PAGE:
The California Assembly met in an extraordinary session Tuesday to question Gov. Gavin Newsom’s administration about its plan to fill an estimated $54.3 billion budget deficit created by the effects of the coronavirus.
It marked the first time in 25 years that the Assembly gathered as a so-called “committee of the whole.”
Normally when the Assembly meets, no one is allowed to speak except lawmakers. But this time, lawmakers will hear testimony from Newsom administration officials and ask them questions.
Lawmakers gathered in the ornate Assembly chamber on Tuesday wearing masks and staying at least 6 feet (1.8 meters) away from each other.
“We must act in the face of limitations that surround us everywhere we look,” Assembly Speaker Anthony Rendon said.
The state Legislature recessed on March 16 because of the coronavirus, its first unscheduled work stoppage in 158 years. Lawmakers missed nearly two months of work — time they would have normally spent vetting the governor’s spending proposal.
Since then, the state has been under a mandatory stay-at-home order that has closed businesses and caused more than 5 million people to file for unemployment benefits. State revenues have tanked, creating an estimated $54.3 billion budget deficit compared to the spending proposal Newsom first released in January.
When lawmakers returned to work earlier this month, they were handed a completely new budget that included billions in spending cuts to public education, health care and environmental protections.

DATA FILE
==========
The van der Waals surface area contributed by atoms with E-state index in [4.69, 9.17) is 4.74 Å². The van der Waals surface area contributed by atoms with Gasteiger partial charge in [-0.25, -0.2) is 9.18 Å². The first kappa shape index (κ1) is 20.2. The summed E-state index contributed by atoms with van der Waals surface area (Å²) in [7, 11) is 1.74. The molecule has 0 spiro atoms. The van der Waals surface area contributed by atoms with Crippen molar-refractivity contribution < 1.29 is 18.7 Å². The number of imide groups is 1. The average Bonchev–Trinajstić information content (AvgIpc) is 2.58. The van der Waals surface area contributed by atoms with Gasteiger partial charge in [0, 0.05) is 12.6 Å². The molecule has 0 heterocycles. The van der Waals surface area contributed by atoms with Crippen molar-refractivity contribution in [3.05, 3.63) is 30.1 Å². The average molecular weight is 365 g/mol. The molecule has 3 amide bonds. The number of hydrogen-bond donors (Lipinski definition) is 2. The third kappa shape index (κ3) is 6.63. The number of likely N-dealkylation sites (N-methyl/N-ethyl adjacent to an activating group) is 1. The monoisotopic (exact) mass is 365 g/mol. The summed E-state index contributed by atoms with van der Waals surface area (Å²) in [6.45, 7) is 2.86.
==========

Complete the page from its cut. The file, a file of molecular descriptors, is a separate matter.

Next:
Budget subcommittees usually hold up to a dozen public hearings to vet the governor’s proposals. This time, they each got one, maybe two meetings. It’s a process that Democratic Assemblyman David Chiu of San Francisco has called a “speed dating approach to the budget process.”
Rendon, a Democrat from Lakewood, said the compressed timeline is why he decided to call everyone together for a giant committee meeting on Tuesday.
“This kind of gives everybody an opportunity to get a bunch of information in the same room and also to kind of learn from one another,” he said. “If you’re asking a question and I’m hearing the answer, I learn from that.”
One of the lawmakers wanting to learn the most is Assembly Budget Committee chair Phil Ting. It’s his job to craft the Assembly’s version of the state budget each year. That means knowing how a majority of lawmakers will vote to write a bill that will pass.
Ting says it’s been a lot harder to do that this year because of physical distancing.
“Normally I can see my colleagues, get feedback. They can tell me to (my) face,” he said. “Now that we are just all in our offices and I don’t see them except for in committee, and usually then we are very far apart, it’s been difficult to get a clear sense of where everyone is at.”
The state Senate is also holding fewer budget hearings. The Senate Budget Committee plans to unveil its version of the budget on Thursday. Lawmakers from the Senate and Assembly must agree on a budget proposal by June 15. If they don’t, they will forfeit their salary.